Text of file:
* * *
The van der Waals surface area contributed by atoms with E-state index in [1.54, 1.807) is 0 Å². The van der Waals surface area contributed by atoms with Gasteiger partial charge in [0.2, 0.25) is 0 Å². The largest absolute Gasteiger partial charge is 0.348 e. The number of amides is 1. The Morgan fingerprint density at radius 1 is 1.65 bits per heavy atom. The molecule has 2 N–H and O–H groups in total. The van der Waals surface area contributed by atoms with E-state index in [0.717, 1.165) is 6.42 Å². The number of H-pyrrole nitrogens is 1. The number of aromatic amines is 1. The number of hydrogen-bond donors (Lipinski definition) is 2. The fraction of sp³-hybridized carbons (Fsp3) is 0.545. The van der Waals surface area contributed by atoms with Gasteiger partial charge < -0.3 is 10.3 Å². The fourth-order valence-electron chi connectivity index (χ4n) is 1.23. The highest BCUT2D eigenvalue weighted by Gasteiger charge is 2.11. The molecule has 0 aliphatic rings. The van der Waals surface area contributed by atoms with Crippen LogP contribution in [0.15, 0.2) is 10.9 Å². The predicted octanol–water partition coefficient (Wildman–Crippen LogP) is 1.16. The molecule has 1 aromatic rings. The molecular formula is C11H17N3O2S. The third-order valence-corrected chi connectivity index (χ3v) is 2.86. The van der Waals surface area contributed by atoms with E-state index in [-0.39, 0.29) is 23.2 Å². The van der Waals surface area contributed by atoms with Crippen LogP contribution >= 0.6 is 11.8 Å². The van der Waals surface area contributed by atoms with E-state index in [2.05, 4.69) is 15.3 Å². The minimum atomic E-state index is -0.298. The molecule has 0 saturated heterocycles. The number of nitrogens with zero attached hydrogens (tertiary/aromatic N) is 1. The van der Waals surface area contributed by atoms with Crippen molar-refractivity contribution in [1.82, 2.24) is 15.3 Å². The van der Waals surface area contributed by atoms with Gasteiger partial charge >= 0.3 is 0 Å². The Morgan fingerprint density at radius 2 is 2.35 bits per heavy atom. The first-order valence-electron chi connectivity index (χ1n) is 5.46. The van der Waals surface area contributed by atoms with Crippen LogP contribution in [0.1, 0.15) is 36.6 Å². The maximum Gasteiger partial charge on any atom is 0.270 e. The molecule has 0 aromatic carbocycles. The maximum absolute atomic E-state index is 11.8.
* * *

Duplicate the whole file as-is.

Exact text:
The van der Waals surface area contributed by atoms with E-state index in [1.54, 1.807) is 0 Å². The van der Waals surface area contributed by atoms with Gasteiger partial charge in [0.2, 0.25) is 0 Å². The largest absolute Gasteiger partial charge is 0.348 e. The number of amides is 1. The Morgan fingerprint density at radius 1 is 1.65 bits per heavy atom. The molecule has 2 N–H and O–H groups in total. The van der Waals surface area contributed by atoms with E-state index in [0.717, 1.165) is 6.42 Å². The number of H-pyrrole nitrogens is 1. The number of aromatic amines is 1. The number of hydrogen-bond donors (Lipinski definition) is 2. The fraction of sp³-hybridized carbons (Fsp3) is 0.545. The van der Waals surface area contributed by atoms with Gasteiger partial charge < -0.3 is 10.3 Å². The fourth-order valence-electron chi connectivity index (χ4n) is 1.23. The highest BCUT2D eigenvalue weighted by Gasteiger charge is 2.11. The molecule has 0 aliphatic rings. The van der Waals surface area contributed by atoms with Crippen LogP contribution in [0.15, 0.2) is 10.9 Å². The predicted octanol–water partition coefficient (Wildman–Crippen LogP) is 1.16. The molecule has 1 aromatic rings. The molecular formula is C11H17N3O2S. The third-order valence-corrected chi connectivity index (χ3v) is 2.86. The van der Waals surface area contributed by atoms with E-state index in [-0.39, 0.29) is 23.2 Å². The van der Waals surface area contributed by atoms with Crippen LogP contribution >= 0.6 is 11.8 Å². The van der Waals surface area contributed by atoms with E-state index in [2.05, 4.69) is 15.3 Å². The minimum atomic E-state index is -0.298. The molecule has 0 saturated heterocycles. The number of nitrogens with zero attached hydrogens (tertiary/aromatic N) is 1. The van der Waals surface area contributed by atoms with Crippen molar-refractivity contribution in [1.82, 2.24) is 15.3 Å². The van der Waals surface area contributed by atoms with Gasteiger partial charge >= 0.3 is 0 Å². The Morgan fingerprint density at radius 2 is 2.35 bits per heavy atom. The first-order valence-electron chi connectivity index (χ1n) is 5.46. The van der Waals surface area contributed by atoms with Crippen LogP contribution in [0.1, 0.15) is 36.6 Å². The maximum Gasteiger partial charge on any atom is 0.270 e. The molecule has 0 aromatic carbocycles. The maximum absolute atomic E-state index is 11.8.